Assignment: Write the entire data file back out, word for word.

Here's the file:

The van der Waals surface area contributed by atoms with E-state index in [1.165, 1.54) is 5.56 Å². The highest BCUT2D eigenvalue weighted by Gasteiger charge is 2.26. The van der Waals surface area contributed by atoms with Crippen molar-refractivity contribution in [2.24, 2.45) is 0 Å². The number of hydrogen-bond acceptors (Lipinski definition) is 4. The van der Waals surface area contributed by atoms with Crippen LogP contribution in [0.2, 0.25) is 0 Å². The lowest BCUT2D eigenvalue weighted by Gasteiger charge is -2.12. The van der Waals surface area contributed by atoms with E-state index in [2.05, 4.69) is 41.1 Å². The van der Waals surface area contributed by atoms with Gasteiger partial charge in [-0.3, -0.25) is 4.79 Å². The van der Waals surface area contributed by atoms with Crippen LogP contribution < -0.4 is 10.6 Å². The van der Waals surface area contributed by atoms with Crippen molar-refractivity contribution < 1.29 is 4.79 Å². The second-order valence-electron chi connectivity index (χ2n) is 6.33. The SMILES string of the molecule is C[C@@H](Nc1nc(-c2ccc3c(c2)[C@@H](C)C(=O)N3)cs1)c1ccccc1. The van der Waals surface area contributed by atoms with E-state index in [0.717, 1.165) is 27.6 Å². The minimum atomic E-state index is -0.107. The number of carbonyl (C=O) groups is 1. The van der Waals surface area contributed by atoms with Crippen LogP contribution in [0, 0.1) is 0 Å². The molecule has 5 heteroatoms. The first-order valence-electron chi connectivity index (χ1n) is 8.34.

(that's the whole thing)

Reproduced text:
The van der Waals surface area contributed by atoms with E-state index in [1.165, 1.54) is 5.56 Å². The highest BCUT2D eigenvalue weighted by Gasteiger charge is 2.26. The van der Waals surface area contributed by atoms with Crippen molar-refractivity contribution in [2.24, 2.45) is 0 Å². The number of hydrogen-bond acceptors (Lipinski definition) is 4. The van der Waals surface area contributed by atoms with Crippen LogP contribution in [0.2, 0.25) is 0 Å². The lowest BCUT2D eigenvalue weighted by Gasteiger charge is -2.12. The van der Waals surface area contributed by atoms with E-state index in [2.05, 4.69) is 41.1 Å². The van der Waals surface area contributed by atoms with Gasteiger partial charge in [-0.3, -0.25) is 4.79 Å². The van der Waals surface area contributed by atoms with Crippen LogP contribution < -0.4 is 10.6 Å². The van der Waals surface area contributed by atoms with Crippen molar-refractivity contribution < 1.29 is 4.79 Å². The second-order valence-electron chi connectivity index (χ2n) is 6.33. The SMILES string of the molecule is C[C@@H](Nc1nc(-c2ccc3c(c2)[C@@H](C)C(=O)N3)cs1)c1ccccc1. The van der Waals surface area contributed by atoms with E-state index in [0.717, 1.165) is 27.6 Å². The minimum atomic E-state index is -0.107. The number of carbonyl (C=O) groups is 1. The van der Waals surface area contributed by atoms with Crippen LogP contribution in [0, 0.1) is 0 Å². The molecule has 5 heteroatoms. The first-order valence-electron chi connectivity index (χ1n) is 8.34.